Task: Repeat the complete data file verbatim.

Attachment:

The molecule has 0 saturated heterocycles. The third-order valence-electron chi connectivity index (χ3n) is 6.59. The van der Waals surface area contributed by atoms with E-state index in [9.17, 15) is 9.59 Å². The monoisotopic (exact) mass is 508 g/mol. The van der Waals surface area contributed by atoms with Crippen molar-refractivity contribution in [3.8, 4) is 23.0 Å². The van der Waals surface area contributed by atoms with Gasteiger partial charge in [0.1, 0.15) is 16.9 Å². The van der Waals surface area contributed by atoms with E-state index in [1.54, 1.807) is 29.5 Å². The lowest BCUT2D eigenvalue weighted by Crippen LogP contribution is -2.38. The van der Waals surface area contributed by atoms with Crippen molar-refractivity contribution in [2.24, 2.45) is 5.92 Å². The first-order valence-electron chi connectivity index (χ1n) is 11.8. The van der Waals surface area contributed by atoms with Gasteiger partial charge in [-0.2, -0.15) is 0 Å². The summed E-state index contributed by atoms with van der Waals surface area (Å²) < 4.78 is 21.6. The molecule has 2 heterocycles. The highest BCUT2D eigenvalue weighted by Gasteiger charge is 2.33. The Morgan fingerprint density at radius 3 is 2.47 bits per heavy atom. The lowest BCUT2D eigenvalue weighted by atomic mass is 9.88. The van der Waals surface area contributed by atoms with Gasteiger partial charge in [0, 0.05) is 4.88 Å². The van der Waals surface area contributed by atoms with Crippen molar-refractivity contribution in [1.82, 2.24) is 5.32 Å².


The molecule has 0 saturated heterocycles. The third-order valence-electron chi connectivity index (χ3n) is 6.59. The van der Waals surface area contributed by atoms with E-state index in [9.17, 15) is 9.59 Å². The monoisotopic (exact) mass is 508 g/mol. The van der Waals surface area contributed by atoms with Crippen molar-refractivity contribution in [3.8, 4) is 23.0 Å². The van der Waals surface area contributed by atoms with Gasteiger partial charge in [0.1, 0.15) is 16.9 Å². The van der Waals surface area contributed by atoms with E-state index in [1.54, 1.807) is 29.5 Å². The lowest BCUT2D eigenvalue weighted by Crippen LogP contribution is -2.38. The van der Waals surface area contributed by atoms with Crippen molar-refractivity contribution in [2.24, 2.45) is 5.92 Å². The first-order valence-electron chi connectivity index (χ1n) is 11.8. The van der Waals surface area contributed by atoms with Gasteiger partial charge in [-0.2, -0.15) is 0 Å². The summed E-state index contributed by atoms with van der Waals surface area (Å²) < 4.78 is 21.6. The molecule has 2 heterocycles. The highest BCUT2D eigenvalue weighted by Gasteiger charge is 2.33. The Morgan fingerprint density at radius 3 is 2.47 bits per heavy atom. The lowest BCUT2D eigenvalue weighted by atomic mass is 9.88. The van der Waals surface area contributed by atoms with Gasteiger partial charge in [0, 0.05) is 4.88 Å². The van der Waals surface area contributed by atoms with Crippen molar-refractivity contribution in [1.82, 2.24) is 5.32 Å².